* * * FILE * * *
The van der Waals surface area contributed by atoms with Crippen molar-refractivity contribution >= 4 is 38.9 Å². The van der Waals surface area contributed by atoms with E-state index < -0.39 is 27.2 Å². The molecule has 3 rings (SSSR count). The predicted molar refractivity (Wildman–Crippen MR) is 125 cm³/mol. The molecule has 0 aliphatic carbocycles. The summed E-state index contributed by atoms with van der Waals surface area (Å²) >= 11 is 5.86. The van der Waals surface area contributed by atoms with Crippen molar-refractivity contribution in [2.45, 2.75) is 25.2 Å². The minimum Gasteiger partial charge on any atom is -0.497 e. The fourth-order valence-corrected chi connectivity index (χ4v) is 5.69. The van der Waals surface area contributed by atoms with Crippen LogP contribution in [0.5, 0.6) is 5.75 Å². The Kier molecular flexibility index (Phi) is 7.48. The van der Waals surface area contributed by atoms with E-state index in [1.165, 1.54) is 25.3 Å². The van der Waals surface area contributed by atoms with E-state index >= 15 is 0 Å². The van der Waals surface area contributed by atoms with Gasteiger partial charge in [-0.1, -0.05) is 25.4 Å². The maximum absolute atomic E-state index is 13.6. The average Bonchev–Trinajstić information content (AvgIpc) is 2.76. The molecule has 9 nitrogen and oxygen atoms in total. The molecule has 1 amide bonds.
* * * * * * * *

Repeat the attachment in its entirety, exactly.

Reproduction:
The van der Waals surface area contributed by atoms with Crippen molar-refractivity contribution >= 4 is 38.9 Å². The van der Waals surface area contributed by atoms with E-state index < -0.39 is 27.2 Å². The molecule has 3 rings (SSSR count). The predicted molar refractivity (Wildman–Crippen MR) is 125 cm³/mol. The molecule has 0 aliphatic carbocycles. The summed E-state index contributed by atoms with van der Waals surface area (Å²) >= 11 is 5.86. The van der Waals surface area contributed by atoms with Crippen molar-refractivity contribution in [2.45, 2.75) is 25.2 Å². The minimum Gasteiger partial charge on any atom is -0.497 e. The fourth-order valence-corrected chi connectivity index (χ4v) is 5.69. The van der Waals surface area contributed by atoms with Crippen LogP contribution in [0.5, 0.6) is 5.75 Å². The Kier molecular flexibility index (Phi) is 7.48. The van der Waals surface area contributed by atoms with E-state index in [1.165, 1.54) is 25.3 Å². The van der Waals surface area contributed by atoms with E-state index >= 15 is 0 Å². The van der Waals surface area contributed by atoms with Gasteiger partial charge in [-0.1, -0.05) is 25.4 Å². The maximum absolute atomic E-state index is 13.6. The average Bonchev–Trinajstić information content (AvgIpc) is 2.76. The molecule has 9 nitrogen and oxygen atoms in total. The molecule has 1 amide bonds.